Rising: The Next Chapter
As a young Black woman in America, I deserve to thrive just like the millions of young people at the margins who are demanding our voices be heard. The need for us to be heard on the issues that most directly impact us are why I am honored to start a new chapter today as the CEO of Rise, one of the nation’s most powerful youth organizations.
I grew up on the eastside of Atlanta, where the poor often remain in poverty; and the hopeless remain unsupported by those elected to advocate for them. Young people across America – especially those who have dealt with racism, sexism, hatred, transphobia, homophobia, and discrimination at every intersection of who they are – deserve to thrive. But far too often, the odds are stacked against us as we face crushing costs of college, threats to our civil rights, and a gun violence epidemic.
That is why I have spent my life fighting for a future I couldn’t see – or even fathom sometimes. But my faith has always propelled me forward because I believe in the collective power of young people to make meaningful change.
Every movement in our nation that has ever advanced policy change started with young people – from the Black students who sat at a lunch counter for their civil rights to the young people in Ferguson and Baltimore and beyond who challenged law enforcement to young Black girls like Mari Copeny who fight for communities like Flint, to the now millions of young people showing up in places like Tennessee who protest gun violence and demand gun sense legislation, and the students in places like Wisconsin fighting for their rights to choose. As young leaders, we all have one thing in common: We chose not to wait for someone else to save us.
For too long, we have been told what we can’t do by those who think they’re in power who push far-right agendas that seek to threaten our very existence. We’ve been forced to question who we are, to figure out how to survive, and to feel like we aren’t enough. We have rightly lost trust in certain decision-makers to care for our futures.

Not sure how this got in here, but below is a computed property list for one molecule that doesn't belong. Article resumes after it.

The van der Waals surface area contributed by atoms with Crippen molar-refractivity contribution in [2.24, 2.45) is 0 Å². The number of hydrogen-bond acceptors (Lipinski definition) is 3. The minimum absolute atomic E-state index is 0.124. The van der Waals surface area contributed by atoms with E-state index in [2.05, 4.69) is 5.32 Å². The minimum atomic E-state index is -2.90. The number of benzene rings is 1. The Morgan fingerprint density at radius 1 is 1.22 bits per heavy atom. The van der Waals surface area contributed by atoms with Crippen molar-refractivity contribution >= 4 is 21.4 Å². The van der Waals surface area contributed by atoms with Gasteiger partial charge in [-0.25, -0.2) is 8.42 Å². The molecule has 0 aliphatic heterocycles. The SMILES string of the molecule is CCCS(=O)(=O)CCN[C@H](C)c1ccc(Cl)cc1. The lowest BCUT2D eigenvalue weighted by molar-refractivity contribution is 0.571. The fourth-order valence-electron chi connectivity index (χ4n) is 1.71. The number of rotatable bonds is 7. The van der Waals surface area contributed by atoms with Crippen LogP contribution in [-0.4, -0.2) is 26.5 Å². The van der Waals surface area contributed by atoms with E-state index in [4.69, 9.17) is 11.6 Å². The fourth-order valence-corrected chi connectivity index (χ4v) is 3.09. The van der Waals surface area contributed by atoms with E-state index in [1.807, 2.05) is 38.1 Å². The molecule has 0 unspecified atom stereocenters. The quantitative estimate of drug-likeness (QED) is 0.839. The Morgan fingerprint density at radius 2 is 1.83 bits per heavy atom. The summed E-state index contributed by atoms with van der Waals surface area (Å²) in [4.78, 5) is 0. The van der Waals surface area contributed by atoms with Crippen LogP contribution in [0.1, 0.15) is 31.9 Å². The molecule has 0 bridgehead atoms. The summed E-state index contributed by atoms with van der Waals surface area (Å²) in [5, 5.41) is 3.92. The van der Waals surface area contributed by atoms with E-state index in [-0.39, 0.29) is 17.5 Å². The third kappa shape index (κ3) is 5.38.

But truthfully, we have the power to protect our own futures – and we must trust ourselves to organize our way to justice, peace, joy, and progress. When we show up and show out for causes, sometimes the right people do actually listen.
People love to talk about us without us. “Youth” is often a buzzword used when it’s convenient and when it serves their agenda. But I’m ready – and I know you are too – for leaders to move past doing things for us, and start listening to us. Real action happens when we have a mutual understanding and respect for each other and our humanity. We are already seeing the progress that’s possible when young people speak up and participate such as the fight for student debt relief, the call for climate action, and gun violence prevention.
That’s why I became a student organizer at Rise – and thanks to my peers who believed in what we could accomplish, we grew our program in Georgia to be the largest youth organizing program in the state during a critical time in our nation. Young people like us are changing Georgia from the ground up–just as Rise has in other states like Arizona, Michigan, Pennsylvania and Wisconsin. Our collective ability to move the needle on issues came from fostering community among young people who affirmed one another, even across our differences, for a better chance at a better life.
Since its founding, Rise has built one of the best voter turnout programs in the nation. We have fought and organized for student debt relief and free college, launching and expanding programs in California, Michigan and New Mexico – and joined a coalition of partners who pushed President Biden to cancel student debt for over 40 million Americans. But, these accomplishments are more than lists on paper – they’re thanks to thousands of student organizers and millions of young people across the nation who understand that we must speak up and let folks know we’re here and we don’t plan on going away anytime soon.
Now, as I take on new responsibilities to secure our futures, we will organize effectively and passionately for the futures we seek. I promise to build on the work our organization has done to build a strong, sustainable, intentionally inclusive movement for free college, student debt relief and voter turnout. But please believe that it is with the same organizing spirit that I had as a Black girl growing up in the South and as an HBCU student who joined this organization, hopeful and ready for the rights and opportunities we deserve to thrive.
It’s not just that our voices matter. Our organizing and our votes matter to make sure our lives matter.
I am so excited to help take Rise into its next chapter – but without question it is not possible without you.
We will rise together.